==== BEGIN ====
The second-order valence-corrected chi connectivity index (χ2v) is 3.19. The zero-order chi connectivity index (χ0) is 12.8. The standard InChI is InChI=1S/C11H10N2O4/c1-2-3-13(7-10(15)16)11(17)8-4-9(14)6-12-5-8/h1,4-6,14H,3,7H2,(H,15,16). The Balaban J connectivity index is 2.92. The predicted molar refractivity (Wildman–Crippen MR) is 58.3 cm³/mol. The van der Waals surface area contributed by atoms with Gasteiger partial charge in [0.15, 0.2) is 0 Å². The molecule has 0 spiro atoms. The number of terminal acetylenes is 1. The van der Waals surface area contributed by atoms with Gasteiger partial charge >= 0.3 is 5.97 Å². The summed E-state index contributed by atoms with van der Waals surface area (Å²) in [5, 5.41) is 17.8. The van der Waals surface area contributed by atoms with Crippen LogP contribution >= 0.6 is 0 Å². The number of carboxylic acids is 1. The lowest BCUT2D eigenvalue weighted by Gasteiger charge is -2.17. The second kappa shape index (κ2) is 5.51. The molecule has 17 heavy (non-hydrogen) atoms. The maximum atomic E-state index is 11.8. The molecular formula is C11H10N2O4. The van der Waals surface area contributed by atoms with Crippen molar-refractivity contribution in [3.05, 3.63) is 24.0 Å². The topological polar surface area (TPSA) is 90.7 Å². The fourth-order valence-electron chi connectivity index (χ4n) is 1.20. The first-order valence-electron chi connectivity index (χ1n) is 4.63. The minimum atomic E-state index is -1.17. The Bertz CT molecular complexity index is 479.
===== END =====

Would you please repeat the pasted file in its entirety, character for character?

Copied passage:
The second-order valence-corrected chi connectivity index (χ2v) is 3.19. The zero-order chi connectivity index (χ0) is 12.8. The standard InChI is InChI=1S/C11H10N2O4/c1-2-3-13(7-10(15)16)11(17)8-4-9(14)6-12-5-8/h1,4-6,14H,3,7H2,(H,15,16). The Balaban J connectivity index is 2.92. The predicted molar refractivity (Wildman–Crippen MR) is 58.3 cm³/mol. The van der Waals surface area contributed by atoms with Gasteiger partial charge in [0.15, 0.2) is 0 Å². The molecule has 0 spiro atoms. The number of terminal acetylenes is 1. The van der Waals surface area contributed by atoms with Gasteiger partial charge >= 0.3 is 5.97 Å². The summed E-state index contributed by atoms with van der Waals surface area (Å²) in [5, 5.41) is 17.8. The van der Waals surface area contributed by atoms with Crippen LogP contribution >= 0.6 is 0 Å². The number of carboxylic acids is 1. The lowest BCUT2D eigenvalue weighted by Gasteiger charge is -2.17. The second kappa shape index (κ2) is 5.51. The molecule has 17 heavy (non-hydrogen) atoms. The maximum atomic E-state index is 11.8. The molecular formula is C11H10N2O4. The van der Waals surface area contributed by atoms with Crippen molar-refractivity contribution in [3.05, 3.63) is 24.0 Å². The topological polar surface area (TPSA) is 90.7 Å². The fourth-order valence-electron chi connectivity index (χ4n) is 1.20. The first-order valence-electron chi connectivity index (χ1n) is 4.63. The minimum atomic E-state index is -1.17. The Bertz CT molecular complexity index is 479.